Talk:Father of the Nation

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Scope of page[edit]

This page was deleted previously and redirected to Pater Patriae, because it had filled up with a lot of dubious claims. It's easy to find a blog, or even a reputable historian, arguing that person X is the "father of" country Y. That is not sufficient proof for listing person X on this page, because one person's opinion is not encyclopaedic. What is needed is the claim that, within a country, person X is widely regarded or officially designated as "father of the nation". In other words, if you were to go to country Y, and ask a few people on the street "Who is 'the father of the nation'?" most of the people would not hesitate to answer person X.

There might in principle be up to three subsections:

  1. people popularly/officially called "father of the nation" or similar, recognised in a non-partisan way (e.g. Gandhi, maybe Kenyatta)
  2. monarchies etc. where "father of the nation" is part of the traditional honorific for whoever the current incumbent is (e.g. maybe Thailand, Cambodia)
  3. current and past dictators who have called themselves "father of the nation", where the appellation does not have any support outside their regime. (e.g. Mobutu, maybe Arap Moi)

I don't know, for example, whether modern Russians recognise Peter the Great as "Father of the Nation": the current citation is historic only. jnestorius(talk) 00:14, 9 November 2008 (UTC)

Napoleon?[edit]

See page 34 of his Correspondances of 26 mars 1815: "...le nom de Pere de la Patria.... Sincerely, --A NobodyMy talk 05:12, 16 February 2009 (UTC)

Removing Gandhi[edit]

This Article Clarifies Article 18 (1) of Indian Constitution does not permit any titles except education and military ones and Govt never granted Father of the nation title to Gandhi --AniVar (talk) 13:34, 25 October 2012 (UTC)

Nelson Mandela?[edit]

Why is Nelson Mandela not listed? He is very widely referred to in South African media as the "father of the nation" meaning the father of post-apartheid democratic South Africa. This accolade became particularly common since his retirement. Together with the English phrase the Xhosa phrase "Tata wethu" (father of the nation) is very widely used in praise poetry and even ordinary speech or text honoring or even simply referring to him. Roger (talk) 21:19, 22 March 2013 (UTC)

Nevermind, I've added him. Roger (talk) 21:53, 22 March 2013 (UTC)

Thatcher???[edit]

I know that the "Iron Lady" is revered by many, but who has named her "Mother of the Nation"?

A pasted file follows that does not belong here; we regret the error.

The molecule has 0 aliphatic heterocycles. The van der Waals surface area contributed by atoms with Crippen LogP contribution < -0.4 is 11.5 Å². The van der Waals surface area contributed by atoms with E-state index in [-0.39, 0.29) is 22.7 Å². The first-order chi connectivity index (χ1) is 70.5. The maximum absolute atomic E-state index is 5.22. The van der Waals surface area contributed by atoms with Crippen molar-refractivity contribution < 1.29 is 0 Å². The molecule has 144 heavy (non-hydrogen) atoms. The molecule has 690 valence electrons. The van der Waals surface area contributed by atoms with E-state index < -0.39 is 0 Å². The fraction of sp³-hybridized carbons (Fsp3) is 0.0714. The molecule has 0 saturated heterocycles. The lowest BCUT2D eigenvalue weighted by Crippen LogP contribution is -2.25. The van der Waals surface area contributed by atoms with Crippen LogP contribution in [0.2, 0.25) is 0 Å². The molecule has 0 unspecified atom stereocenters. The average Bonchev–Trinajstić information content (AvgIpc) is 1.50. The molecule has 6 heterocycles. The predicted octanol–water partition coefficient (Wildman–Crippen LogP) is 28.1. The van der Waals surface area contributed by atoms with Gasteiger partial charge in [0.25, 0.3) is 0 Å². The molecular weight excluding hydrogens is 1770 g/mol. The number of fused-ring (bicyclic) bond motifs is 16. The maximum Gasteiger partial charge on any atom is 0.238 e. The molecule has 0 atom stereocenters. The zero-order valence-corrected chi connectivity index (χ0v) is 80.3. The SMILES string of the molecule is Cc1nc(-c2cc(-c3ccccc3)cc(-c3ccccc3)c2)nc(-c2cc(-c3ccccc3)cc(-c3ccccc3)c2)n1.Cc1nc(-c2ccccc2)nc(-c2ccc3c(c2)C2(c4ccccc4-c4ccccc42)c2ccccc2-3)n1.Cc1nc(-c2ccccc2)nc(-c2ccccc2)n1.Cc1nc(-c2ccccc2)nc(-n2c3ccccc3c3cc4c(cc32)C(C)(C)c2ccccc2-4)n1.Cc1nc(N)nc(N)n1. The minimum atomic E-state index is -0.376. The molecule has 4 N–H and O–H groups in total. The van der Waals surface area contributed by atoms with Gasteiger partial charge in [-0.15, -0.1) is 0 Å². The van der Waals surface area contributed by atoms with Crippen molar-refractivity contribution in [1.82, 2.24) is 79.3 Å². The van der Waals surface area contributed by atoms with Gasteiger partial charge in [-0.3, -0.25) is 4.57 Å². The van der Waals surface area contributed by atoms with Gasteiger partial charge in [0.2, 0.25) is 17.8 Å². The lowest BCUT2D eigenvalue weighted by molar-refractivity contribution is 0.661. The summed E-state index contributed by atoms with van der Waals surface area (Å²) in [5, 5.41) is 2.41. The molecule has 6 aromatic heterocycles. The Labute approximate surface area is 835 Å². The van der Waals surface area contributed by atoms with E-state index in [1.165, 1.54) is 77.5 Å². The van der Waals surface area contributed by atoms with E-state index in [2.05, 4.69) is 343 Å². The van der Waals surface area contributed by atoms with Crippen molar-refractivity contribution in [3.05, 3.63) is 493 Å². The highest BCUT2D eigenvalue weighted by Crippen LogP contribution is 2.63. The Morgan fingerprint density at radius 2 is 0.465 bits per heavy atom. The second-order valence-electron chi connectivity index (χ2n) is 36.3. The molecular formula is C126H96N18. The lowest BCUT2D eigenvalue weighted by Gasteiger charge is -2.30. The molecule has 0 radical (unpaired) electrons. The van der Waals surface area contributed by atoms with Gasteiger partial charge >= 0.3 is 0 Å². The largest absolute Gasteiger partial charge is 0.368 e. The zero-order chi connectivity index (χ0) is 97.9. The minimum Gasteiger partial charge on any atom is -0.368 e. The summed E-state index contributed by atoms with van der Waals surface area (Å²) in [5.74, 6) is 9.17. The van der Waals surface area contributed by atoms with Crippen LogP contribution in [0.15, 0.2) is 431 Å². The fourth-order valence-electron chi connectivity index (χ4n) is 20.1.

Considering the divisive "love her or hate her"-status of the late Prime Minister, I think her inclusion here really needs an exact source.

Mojowiha (talk) 17:22, 12 December 2013 (UTC)
Indeed, and there's also the fact that she, in no way, shape, or form, was involved in the founding of the United Kingdom... SteelMarinerTalk 08:32, 23 September 2014 (UTC)

Proposed merge with Landsfaderen and Landsmoderen[edit]

Landsfaderen and Landsmoderen are just father and mother of the nation in Norwegian. It's unclear how the Norwegian terms are notable on their own. It makes more sense to include them in the larger article on the term "father of the nation." Tchaliburton (talk) 21:59, 7 August 2014 (UTC)

Kim il Sung[edit]

Should Kim be inserted?--2601:586:C201:642A:88BD:D261:E936:ABB9 (talk) 02:45, 24 September 2015 (UTC)

External links modified[edit]

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External links modified[edit]

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Stephen I of Hungary as "Father of the Nation"[edit]

Yes, Stephen I (populary known as Szent István in Hungary) is credited with founding the first Hungarian state in the Western sense, the Kingdom of Hungary. But he is never mentioned as "Father of the Nation" or "founder of the Hungarian nation". He lived in the early 11th century, the concept of the nation in the modern sense did not even exist at the time. The kingdom he established with the help of the Roman Pope and German Emperor was not a nation kingdom, it was always a multi-ethnic kingdom. The word "nemzetalapító" is never applied to him, at best "országalapító", which means "Founder of the *Country*", which is not the same. The "Father of the Nation" title is mostly given to 19th or 20th century statesmen, who more than anybody else contributed to form a nation, achieved independence or unified their nation into a nation state. This is certainly not what Stephen I of Hungary did. — Preceding unsigned comment added by 81.182.176.28 (talk) 05:19, 21 July 2016 (UTC)

Ben Gurion, de Valera, Nehru?[edit]

Wouldn't David Ben Gurion, Eamon de Valera, and Jawaharlal Nehru be considered "fathers" of the modern State of Israel, the Republic of Ireland, and India respectively? If we're thinking of someone who was 1) the country's first leader/head of state; 2) very influential in his nation's founding; or 3) both, all three seem to fit the description here. Foreignshore (talk) 21:58, 18 November 2016 (UTC)

Israel's father of the nation[edit]

Herzel is not Israel's father of the nation, he used to live in Europe, not in Israel. Abraham called by the jewish people of Israel "Our Father" Therefore I belive that he is the Father of the Nation of Israel. There is no consensus as to who is the father of the Israeli nation, but there is agreement that it is not Herzl. ברעזרא (talk) 15:03, 30 December 2016 (UTC)